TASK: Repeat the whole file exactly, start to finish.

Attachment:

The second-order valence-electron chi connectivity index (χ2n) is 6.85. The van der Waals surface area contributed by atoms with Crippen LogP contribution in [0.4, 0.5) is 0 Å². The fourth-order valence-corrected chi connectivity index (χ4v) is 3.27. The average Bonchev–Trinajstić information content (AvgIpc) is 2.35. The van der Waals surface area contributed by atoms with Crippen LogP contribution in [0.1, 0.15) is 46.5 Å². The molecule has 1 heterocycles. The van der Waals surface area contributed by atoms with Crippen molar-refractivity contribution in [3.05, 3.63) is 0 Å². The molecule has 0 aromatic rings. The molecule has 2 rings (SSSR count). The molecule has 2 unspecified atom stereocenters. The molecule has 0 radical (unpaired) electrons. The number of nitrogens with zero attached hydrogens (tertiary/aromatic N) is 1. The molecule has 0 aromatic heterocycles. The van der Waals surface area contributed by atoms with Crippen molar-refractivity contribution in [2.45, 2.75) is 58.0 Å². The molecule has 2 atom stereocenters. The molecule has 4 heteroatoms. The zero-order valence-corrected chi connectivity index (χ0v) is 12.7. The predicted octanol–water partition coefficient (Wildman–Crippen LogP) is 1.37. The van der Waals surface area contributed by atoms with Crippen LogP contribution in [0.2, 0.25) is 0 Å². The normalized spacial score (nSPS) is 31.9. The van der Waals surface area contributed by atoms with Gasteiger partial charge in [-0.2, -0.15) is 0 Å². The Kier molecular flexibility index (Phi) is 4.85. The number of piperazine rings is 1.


The second-order valence-electron chi connectivity index (χ2n) is 6.85. The van der Waals surface area contributed by atoms with Crippen LogP contribution in [0.4, 0.5) is 0 Å². The fourth-order valence-corrected chi connectivity index (χ4v) is 3.27. The average Bonchev–Trinajstić information content (AvgIpc) is 2.35. The van der Waals surface area contributed by atoms with Crippen LogP contribution in [0.1, 0.15) is 46.5 Å². The molecule has 1 heterocycles. The van der Waals surface area contributed by atoms with Crippen molar-refractivity contribution in [3.05, 3.63) is 0 Å². The molecule has 0 aromatic rings. The molecule has 2 rings (SSSR count). The molecule has 2 unspecified atom stereocenters. The molecule has 0 radical (unpaired) electrons. The number of nitrogens with zero attached hydrogens (tertiary/aromatic N) is 1. The molecule has 0 aromatic heterocycles. The van der Waals surface area contributed by atoms with Crippen molar-refractivity contribution in [2.45, 2.75) is 58.0 Å². The molecule has 2 atom stereocenters. The molecule has 4 heteroatoms. The zero-order valence-corrected chi connectivity index (χ0v) is 12.7. The predicted octanol–water partition coefficient (Wildman–Crippen LogP) is 1.37. The van der Waals surface area contributed by atoms with Crippen LogP contribution in [0.2, 0.25) is 0 Å². The normalized spacial score (nSPS) is 31.9. The van der Waals surface area contributed by atoms with Gasteiger partial charge in [-0.2, -0.15) is 0 Å². The Kier molecular flexibility index (Phi) is 4.85. The number of piperazine rings is 1.